April 22, 2011
BOSTON — This summer, a new fleet of sharable bikes is coming to Boston. On Thursday, Mayor Menino signed a $6 million contract with Alta Bike Share, declaring, "The car is no longer king in Boston."
The new bike-share program, officially named Hubway, will put over 600 bikes on 61 bike racks around the city. It's a bit like car-sharing service Zipcar, except members of the share can pick up a bike, take it where they need to go, and leave it in any rack they want. "People riding a bike from Dudley Square to Faneuil Hall, they can drop the bike off there, they can walk along the waterfront, to pick up another bike to return to their neighborhoods,” Menino said.
Menino's announcement touched off something of a celebration for dozens of cycling enthusiasts gathered on City Hall Plaza to watch (admittedly, their presence may have also been aided by free burritos). Ranging from young to old, this group of bike devotees might actually be the people least likely to use the share themselves, since many of the bikers already had their own bikes by their sides. But there was broad agreement in the crowd that the presence of a bike share can help Boston become a more two-wheeled city.
Samantha Wexler is the executive director of Bikes Not Bombs, a Jamaica Plain non-profit organization (recently rated the city's best non-profit by the Boston Phoenix) that uses bikes for community development. She said bike-share programs tend to encourage new or uncommitted bikers to look more closely at bikes as a viable transit option.
"People who maybe aren't used to biking in Boston will have an opportunity to try it,” Wexler said. "And the more people that we get on bikes, obviously, the more we begin to change what the city looks like."
Jed Jeng, a regular cyclist from Cambridge, came to the announcement because he's used a similar system already implemented in Montreal. He said a bike share won't just change the look of city transport — but what Bostonians can use it to see. "Hopfully, it'll allow people to take advantage of 'hidden gems' like (Somerville's) Union Square, which aren't really accessible on public transportation," Jeng said.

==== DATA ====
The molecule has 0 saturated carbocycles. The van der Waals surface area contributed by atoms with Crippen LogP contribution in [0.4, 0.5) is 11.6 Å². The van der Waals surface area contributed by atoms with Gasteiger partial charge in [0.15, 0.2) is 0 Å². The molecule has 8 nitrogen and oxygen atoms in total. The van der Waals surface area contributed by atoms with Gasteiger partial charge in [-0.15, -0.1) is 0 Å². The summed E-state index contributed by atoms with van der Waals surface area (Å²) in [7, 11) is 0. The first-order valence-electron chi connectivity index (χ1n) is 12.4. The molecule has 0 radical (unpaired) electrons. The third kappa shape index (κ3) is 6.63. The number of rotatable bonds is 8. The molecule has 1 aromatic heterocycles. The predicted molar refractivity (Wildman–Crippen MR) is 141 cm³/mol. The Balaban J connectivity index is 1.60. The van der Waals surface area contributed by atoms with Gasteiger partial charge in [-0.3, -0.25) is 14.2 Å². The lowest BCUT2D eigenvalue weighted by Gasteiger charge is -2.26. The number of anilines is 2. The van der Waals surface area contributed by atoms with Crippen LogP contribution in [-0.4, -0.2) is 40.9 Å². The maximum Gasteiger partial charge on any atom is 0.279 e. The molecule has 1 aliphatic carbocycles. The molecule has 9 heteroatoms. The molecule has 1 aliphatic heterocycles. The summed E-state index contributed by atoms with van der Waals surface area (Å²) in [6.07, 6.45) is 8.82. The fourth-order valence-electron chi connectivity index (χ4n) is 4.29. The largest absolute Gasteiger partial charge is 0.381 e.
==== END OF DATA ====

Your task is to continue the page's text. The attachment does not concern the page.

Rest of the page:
Nearby, 70-year-old Lois Levin talked about how difficult it's been for her to try and make her hometown of Newton more bike-friendly, mostly due to resistance from residents who complain that bike lanes narrow the roadways. She's wondering if the accessibility and utility of a bike-share in Boston won't change minds outside of the city.
And she pointed out that it might be people from outside of Boston who have the most to gain from the bike share, should they be unable to bring bikes into the city with them, but need to make short trips while there. “I would come into town on the T and use the bike share. I’m dying to use the bike share,” Levin said.
For 56-year-old Michael Blythe, news of a bike share couldn't have come at a better time. He lives in Savin Hill with no car, and used to bike around everywhere -— until his bike was ruined by the winter.
"I was going to have to buy one. So this is almost great timing for me,” Blythe said.
The program begins in July. Members can pay $85 to use the share for the year, or $5 per day. Rides under 30 minutes will be free.
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